After the 1901 restoration, the church structure was very much as we see it today, except that the organ was in the south aisle, and there were four pews in the corner now occupied by the Lady Chapel. The font enjoyed a central position in front of the tower arch. The chancel had been largely rebuilt, and the vestry was to the north of the chancel. New seating was installed, and the floors were tiled. However, the vicar and his congregation were left with a plain building with bare walls and very little colour. The windows were either plain or yellow glass (as seen in the clerestory today). Devereux Jones was grateful but was ailing. He struggled until, almost completely blind, he handed over to a curate in 1910.

The most recent chapter in the church’s history began when Mowbray Smith arrived in 1914. In less than a year, he was away from the parish serving as chaplain to the forces in the Great War. On his return, he collected artefacts as he travelled in this country and on the continent. Most of the furnishings on and around the altars, the much-travelled lectern, the works of art, the wooden statues and the medieval stained glass are all memorials to Smith’s avowed intention “to turn this building into the most beautiful and dignified house in the parish”. He was instrumental in replacing the plain glass in the magnificent east window with a stained glass memorial to those who died in the two World Wars. He also arranged for the memorial windows to Richard Devereux Jones in the north aisle, the Grimwade family window in the south aisle and the Kilham family window in the baptistry. Thus the work of modern artists sits happily with that of medieval craftsmen.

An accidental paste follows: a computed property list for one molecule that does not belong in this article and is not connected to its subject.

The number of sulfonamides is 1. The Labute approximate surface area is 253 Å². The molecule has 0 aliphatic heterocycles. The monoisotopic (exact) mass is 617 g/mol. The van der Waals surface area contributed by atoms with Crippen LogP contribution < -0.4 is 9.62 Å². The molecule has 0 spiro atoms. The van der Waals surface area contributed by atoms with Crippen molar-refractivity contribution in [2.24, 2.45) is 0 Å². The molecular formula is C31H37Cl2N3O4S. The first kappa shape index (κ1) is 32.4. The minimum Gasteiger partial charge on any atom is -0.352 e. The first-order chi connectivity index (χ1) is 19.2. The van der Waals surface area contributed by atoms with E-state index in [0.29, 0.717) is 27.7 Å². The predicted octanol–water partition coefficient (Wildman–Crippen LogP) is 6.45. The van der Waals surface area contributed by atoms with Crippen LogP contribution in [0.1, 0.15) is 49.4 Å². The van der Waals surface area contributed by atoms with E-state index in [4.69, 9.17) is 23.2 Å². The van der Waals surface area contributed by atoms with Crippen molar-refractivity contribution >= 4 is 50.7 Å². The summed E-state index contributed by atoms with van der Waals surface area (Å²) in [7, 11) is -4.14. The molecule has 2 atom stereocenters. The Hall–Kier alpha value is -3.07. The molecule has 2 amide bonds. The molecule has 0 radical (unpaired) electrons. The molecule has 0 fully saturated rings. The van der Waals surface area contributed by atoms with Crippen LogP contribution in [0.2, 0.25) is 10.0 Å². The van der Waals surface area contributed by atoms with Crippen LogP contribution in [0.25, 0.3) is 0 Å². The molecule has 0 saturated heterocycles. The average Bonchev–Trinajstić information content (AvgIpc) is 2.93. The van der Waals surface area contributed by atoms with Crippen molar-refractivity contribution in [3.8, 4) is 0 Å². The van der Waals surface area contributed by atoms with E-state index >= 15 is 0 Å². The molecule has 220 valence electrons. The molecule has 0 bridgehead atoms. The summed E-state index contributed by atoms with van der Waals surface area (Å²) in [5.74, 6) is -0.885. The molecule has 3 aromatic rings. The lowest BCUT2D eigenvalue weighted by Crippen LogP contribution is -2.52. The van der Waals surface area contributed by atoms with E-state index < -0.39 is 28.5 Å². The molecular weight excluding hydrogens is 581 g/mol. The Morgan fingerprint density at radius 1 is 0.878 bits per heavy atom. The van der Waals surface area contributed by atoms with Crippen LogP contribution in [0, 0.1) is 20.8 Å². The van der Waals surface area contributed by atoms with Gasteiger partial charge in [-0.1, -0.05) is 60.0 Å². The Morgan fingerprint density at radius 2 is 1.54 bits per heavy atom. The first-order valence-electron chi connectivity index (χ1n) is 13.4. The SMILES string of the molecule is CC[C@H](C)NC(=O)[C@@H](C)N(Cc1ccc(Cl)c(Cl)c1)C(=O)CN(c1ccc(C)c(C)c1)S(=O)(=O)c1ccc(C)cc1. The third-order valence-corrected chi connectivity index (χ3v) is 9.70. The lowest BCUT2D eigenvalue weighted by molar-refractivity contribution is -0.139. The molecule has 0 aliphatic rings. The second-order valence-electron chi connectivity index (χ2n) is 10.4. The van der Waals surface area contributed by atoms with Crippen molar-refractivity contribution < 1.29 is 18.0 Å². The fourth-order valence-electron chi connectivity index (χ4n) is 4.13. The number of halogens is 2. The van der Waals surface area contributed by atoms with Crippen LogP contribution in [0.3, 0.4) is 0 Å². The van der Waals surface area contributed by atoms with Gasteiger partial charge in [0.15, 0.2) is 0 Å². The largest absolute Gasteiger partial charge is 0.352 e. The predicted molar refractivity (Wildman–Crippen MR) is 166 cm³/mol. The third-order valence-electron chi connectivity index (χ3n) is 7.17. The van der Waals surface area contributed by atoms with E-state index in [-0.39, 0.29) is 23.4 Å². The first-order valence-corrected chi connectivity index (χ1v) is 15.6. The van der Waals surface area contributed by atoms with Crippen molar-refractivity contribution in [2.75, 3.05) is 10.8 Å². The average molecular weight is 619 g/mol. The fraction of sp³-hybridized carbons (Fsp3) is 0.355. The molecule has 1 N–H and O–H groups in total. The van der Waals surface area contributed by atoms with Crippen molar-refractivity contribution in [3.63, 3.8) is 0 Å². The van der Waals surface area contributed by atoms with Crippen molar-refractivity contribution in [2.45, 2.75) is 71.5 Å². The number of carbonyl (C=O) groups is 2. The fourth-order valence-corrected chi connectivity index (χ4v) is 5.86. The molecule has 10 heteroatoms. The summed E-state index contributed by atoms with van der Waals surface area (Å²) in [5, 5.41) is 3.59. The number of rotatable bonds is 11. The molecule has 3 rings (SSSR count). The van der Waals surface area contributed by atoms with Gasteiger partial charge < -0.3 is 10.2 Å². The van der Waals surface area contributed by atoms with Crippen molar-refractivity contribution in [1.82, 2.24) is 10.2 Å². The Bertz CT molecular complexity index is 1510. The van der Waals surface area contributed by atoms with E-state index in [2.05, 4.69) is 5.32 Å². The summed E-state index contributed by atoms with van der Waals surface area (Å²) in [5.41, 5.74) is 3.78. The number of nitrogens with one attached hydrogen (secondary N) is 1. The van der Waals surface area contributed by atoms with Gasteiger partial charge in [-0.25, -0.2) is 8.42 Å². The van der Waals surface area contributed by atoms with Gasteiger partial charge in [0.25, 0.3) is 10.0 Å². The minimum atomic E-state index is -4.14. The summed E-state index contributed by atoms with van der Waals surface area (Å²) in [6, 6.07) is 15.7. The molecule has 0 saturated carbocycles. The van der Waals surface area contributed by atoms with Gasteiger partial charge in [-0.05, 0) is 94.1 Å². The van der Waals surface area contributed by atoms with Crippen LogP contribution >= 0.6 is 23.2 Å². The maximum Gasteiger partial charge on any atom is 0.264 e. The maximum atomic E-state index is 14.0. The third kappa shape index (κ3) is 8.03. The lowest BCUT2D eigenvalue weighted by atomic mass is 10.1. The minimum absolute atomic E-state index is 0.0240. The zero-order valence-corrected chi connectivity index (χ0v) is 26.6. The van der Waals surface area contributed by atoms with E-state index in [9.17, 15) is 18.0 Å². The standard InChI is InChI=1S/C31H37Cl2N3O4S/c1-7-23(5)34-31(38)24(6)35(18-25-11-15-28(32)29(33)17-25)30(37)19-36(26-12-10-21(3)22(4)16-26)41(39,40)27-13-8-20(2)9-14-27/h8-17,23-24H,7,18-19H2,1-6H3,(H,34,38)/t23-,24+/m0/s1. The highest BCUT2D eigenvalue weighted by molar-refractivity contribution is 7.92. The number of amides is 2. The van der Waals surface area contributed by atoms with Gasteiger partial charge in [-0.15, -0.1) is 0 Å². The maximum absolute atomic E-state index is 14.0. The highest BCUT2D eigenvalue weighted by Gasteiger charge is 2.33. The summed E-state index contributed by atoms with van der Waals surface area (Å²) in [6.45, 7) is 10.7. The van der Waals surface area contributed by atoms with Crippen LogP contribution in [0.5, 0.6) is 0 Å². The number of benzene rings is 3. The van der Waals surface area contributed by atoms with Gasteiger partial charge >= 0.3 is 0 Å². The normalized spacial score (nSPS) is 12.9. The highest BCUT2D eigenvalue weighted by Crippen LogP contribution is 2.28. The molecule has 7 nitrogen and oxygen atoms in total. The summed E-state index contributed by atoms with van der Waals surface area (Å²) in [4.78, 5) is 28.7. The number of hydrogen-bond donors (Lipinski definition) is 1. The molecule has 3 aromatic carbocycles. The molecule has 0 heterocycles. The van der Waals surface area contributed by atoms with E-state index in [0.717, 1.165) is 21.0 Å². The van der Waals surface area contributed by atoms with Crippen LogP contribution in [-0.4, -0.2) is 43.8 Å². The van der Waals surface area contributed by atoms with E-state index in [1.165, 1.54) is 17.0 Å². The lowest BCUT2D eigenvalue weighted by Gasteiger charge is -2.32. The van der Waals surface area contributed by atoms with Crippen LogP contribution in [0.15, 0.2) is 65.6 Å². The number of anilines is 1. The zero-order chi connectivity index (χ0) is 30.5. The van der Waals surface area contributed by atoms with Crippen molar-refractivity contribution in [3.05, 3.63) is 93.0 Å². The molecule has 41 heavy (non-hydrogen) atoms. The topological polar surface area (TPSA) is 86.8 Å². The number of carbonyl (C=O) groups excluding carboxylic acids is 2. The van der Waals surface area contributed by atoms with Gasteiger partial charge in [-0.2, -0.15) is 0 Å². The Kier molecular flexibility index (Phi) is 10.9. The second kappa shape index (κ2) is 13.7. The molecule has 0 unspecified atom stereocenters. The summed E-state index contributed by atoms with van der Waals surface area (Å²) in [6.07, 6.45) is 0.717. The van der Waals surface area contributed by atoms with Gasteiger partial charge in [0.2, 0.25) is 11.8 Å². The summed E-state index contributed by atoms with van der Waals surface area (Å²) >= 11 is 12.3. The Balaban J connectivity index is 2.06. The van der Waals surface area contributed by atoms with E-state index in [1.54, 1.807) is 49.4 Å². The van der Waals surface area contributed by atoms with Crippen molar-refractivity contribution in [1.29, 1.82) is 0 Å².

And so we come to the twenty-first century. Fortunately, we are not faced with the severe problems that worried Richard Deveraux Jones. We have to acknowledge that the church is in reasonably good condition. Since 1901 we have been fortunate to have a succession of caring priests and congregations, and visitors admire the church. More recently, works have included the complete refurbishment of the south aisle roof, the installation of a state-of-the-art security system, the removal of three rows of Victorian pews to give an enlarged function area for a variety of activities, both church and community based, and the renovation of the church clock face, before the Queen’s platinum jubilee in 2022.

A church has watched over this community for nearly 1000 years. For 700 years, this building has been a parish church, an outpost of Wisbech St Peter, and more recently, in its own right, always welcoming parishioners in times of pleasure and sadness. Countless generations have been drawn close to God in this place. Babies have been baptised here, couples have been married here, and men and women of all ages have been brought here to their final resting place. This is Wisbech St Mary and Guyhirn’s church, one of the most attractive in the Diocese of Ely and well worth a visit.